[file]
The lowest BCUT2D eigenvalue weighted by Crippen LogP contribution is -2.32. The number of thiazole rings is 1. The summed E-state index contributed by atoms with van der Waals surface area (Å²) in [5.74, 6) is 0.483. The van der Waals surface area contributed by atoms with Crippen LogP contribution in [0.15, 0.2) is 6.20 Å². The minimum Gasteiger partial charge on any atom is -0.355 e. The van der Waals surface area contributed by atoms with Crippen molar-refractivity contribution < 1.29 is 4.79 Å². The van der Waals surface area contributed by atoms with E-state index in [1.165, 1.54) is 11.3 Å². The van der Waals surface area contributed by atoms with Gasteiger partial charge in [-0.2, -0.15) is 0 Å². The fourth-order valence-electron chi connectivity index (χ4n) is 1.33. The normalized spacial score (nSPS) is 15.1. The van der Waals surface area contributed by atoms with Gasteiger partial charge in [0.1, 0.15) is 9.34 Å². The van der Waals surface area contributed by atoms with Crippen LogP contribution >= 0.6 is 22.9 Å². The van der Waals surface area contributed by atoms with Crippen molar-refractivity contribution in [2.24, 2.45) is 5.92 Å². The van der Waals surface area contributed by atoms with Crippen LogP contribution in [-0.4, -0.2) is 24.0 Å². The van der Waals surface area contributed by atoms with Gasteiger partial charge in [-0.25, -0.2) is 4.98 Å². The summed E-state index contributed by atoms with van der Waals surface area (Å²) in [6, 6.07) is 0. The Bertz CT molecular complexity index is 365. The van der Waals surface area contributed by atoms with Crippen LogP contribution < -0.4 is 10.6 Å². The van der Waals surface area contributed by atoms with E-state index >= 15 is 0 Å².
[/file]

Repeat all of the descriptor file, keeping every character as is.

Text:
The lowest BCUT2D eigenvalue weighted by Crippen LogP contribution is -2.32. The number of thiazole rings is 1. The summed E-state index contributed by atoms with van der Waals surface area (Å²) in [5.74, 6) is 0.483. The van der Waals surface area contributed by atoms with Crippen LogP contribution in [0.15, 0.2) is 6.20 Å². The minimum Gasteiger partial charge on any atom is -0.355 e. The van der Waals surface area contributed by atoms with Crippen molar-refractivity contribution < 1.29 is 4.79 Å². The van der Waals surface area contributed by atoms with E-state index in [1.165, 1.54) is 11.3 Å². The van der Waals surface area contributed by atoms with Gasteiger partial charge in [-0.2, -0.15) is 0 Å². The fourth-order valence-electron chi connectivity index (χ4n) is 1.33. The normalized spacial score (nSPS) is 15.1. The van der Waals surface area contributed by atoms with Gasteiger partial charge in [0.1, 0.15) is 9.34 Å². The van der Waals surface area contributed by atoms with Crippen LogP contribution >= 0.6 is 22.9 Å². The van der Waals surface area contributed by atoms with Crippen molar-refractivity contribution in [2.24, 2.45) is 5.92 Å². The van der Waals surface area contributed by atoms with Crippen LogP contribution in [-0.4, -0.2) is 24.0 Å². The van der Waals surface area contributed by atoms with Gasteiger partial charge in [-0.25, -0.2) is 4.98 Å². The summed E-state index contributed by atoms with van der Waals surface area (Å²) in [6, 6.07) is 0. The Bertz CT molecular complexity index is 365. The van der Waals surface area contributed by atoms with Crippen LogP contribution < -0.4 is 10.6 Å². The van der Waals surface area contributed by atoms with E-state index >= 15 is 0 Å².